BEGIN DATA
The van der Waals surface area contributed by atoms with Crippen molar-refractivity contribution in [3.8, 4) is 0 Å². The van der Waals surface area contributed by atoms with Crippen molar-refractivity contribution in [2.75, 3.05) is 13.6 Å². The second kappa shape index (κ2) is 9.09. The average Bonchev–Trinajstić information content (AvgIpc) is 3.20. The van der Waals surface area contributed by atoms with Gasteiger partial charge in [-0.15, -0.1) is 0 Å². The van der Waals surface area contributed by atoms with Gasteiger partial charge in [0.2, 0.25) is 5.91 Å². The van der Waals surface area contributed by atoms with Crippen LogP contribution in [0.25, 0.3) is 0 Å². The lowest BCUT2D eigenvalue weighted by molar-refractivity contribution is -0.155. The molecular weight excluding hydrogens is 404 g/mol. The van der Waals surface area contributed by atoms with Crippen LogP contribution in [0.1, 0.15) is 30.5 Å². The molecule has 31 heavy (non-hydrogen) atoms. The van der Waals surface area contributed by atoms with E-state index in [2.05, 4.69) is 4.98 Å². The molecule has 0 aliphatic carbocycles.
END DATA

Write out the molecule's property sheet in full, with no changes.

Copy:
The van der Waals surface area contributed by atoms with Crippen molar-refractivity contribution in [3.8, 4) is 0 Å². The van der Waals surface area contributed by atoms with Crippen molar-refractivity contribution in [2.75, 3.05) is 13.6 Å². The second kappa shape index (κ2) is 9.09. The average Bonchev–Trinajstić information content (AvgIpc) is 3.20. The van der Waals surface area contributed by atoms with Gasteiger partial charge in [-0.15, -0.1) is 0 Å². The van der Waals surface area contributed by atoms with Gasteiger partial charge in [0.2, 0.25) is 5.91 Å². The van der Waals surface area contributed by atoms with Crippen LogP contribution in [0.25, 0.3) is 0 Å². The lowest BCUT2D eigenvalue weighted by molar-refractivity contribution is -0.155. The molecular weight excluding hydrogens is 404 g/mol. The van der Waals surface area contributed by atoms with Crippen LogP contribution in [0.1, 0.15) is 30.5 Å². The molecule has 31 heavy (non-hydrogen) atoms. The van der Waals surface area contributed by atoms with E-state index in [2.05, 4.69) is 4.98 Å². The molecule has 0 aliphatic carbocycles.